For families with little children or seniors, the hike to Leigh Lake is an excellent alternative. The walk, which follows the shoreline of String Lake, is largely level yet highly attractive.
You have the option of portaging your canoe to Leigh Lake if you’re canoeing String Lake. You’ll have greater tranquility and a spectacular view, and you’ll almost certainly have the lake to yourself!
The Leigh Lake walk is 1.8 miles round trip and pets are not allowed.
While hiking along the water, the Lakeshore Trail offers excellent views of the Teton Range and Jackson Lake. This is an excellent place for wildlife viewing and photographing Mount Moran with the Grand Teton in the distance!
Because it is short and flat, the Lakeshore Trail is ideal for a family hike. If you want to have a private area on the lake, you can branch-off the trail in a few places.
Moreover, pets are not permitted on this 2-mile round-trip trail.
Drive 9.5 miles north from the Moran Entrance Station until you see the Colter Bay Village turnoff on your left. From behind the Visitor Center, the trail starts.
Oxbow Bend is one of the most beautiful sites to photograph the Tetons! Mount Moran is frequently mirrored in the Snake River’s quiet waters, and otters and moose are regular visitors to this special area.
To get to the water, take a short stroll down a steep hill from the parking lot. This is an excellent spot for a great picture. Arrive early in the morning or late at night for the best chance of viewing wildlife. This trail also does not allow pets.
Drive 3 miles north/west from the Moran Entrance Station until you see the Oxbow Bend turnout on your left.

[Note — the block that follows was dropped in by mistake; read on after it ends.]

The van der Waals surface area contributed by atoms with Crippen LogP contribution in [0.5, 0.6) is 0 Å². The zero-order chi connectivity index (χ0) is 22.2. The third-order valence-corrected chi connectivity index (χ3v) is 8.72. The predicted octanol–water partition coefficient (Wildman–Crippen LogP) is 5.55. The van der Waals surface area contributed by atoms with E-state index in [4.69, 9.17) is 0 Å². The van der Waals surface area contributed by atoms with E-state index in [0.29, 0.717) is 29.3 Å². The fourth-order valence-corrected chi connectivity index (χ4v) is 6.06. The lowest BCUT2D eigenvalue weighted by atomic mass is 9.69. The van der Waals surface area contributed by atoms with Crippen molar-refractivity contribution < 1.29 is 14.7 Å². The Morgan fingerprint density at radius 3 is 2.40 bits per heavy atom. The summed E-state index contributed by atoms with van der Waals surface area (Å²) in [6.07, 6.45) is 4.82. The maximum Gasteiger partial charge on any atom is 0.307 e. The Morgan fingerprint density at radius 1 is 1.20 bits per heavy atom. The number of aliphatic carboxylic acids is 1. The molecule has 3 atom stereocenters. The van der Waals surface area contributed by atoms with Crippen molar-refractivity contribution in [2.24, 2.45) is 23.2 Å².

Snake River Overlook
Ansel Adams made the Snake River Overlook famous when he photographed the Teton Range with the Snake River meandering through the trees. You can now take the same photo he took and marvel at the beauty of these mountains.
Because the overlook’s turnout is on the highway, it’s easy to miss if you’re speeding. There are plenty of additional enjoyable destinations in this area, so check out this schedule if you want to do more.
Follow US-191 north for approximately 20 miles until you reach the Snake River Overlook on the left side of the road.
Advanced hikers who are ready to travel 14 kilometers into the mountains will be rewarded with stunning views from Lake Solitude. This out-and-back hike offers vistas of snowcapped mountains and sparkling lakes, as well as wildlife encounters.
It takes at least seven hours to hike the Lake Solitude trail, but it can take longer if you stop for breaks and photo opportunities. Depending on when you visit, the walk may be slushy or snowy, so be prepared and check the visitor center for trail information. Many people recommend hiking between July and September because snow can last into June.
Start your journey at Cascade Canyon, which can be reached through a 2-mile hike or a shuttle boat ride across Jenny Lake. You’ll carry on after going past the Hidden Falls and Inspiration Point areas for even more stunning views.
Teton Park Road
Teton Park Road wraps around the base of the Teton Range, giving tourists a 360-degree vista of the park, including views of the Tetons, Menor’s Ferry Historic District, and Snake River Overlook, and Jenny Lake. You’re likely to spot elk, moose, bison, and possibly even a bear or two.
While the Teton Range provides beautiful views the entire way, moose, bison, and bears can occasionally be seen in the unspoiled wilderness on either side. Teton Park Road also has several pull-offs and viewpoints where you may stop and take in the scenery, as well as many trailheads.
Teton Park Road is accessible from the Craig Thomas Discovery & Visitor Center. Before getting in the car for the scenic drive, you need to stop inside the center to pick up a route map. The drive is accessible for free with park entry.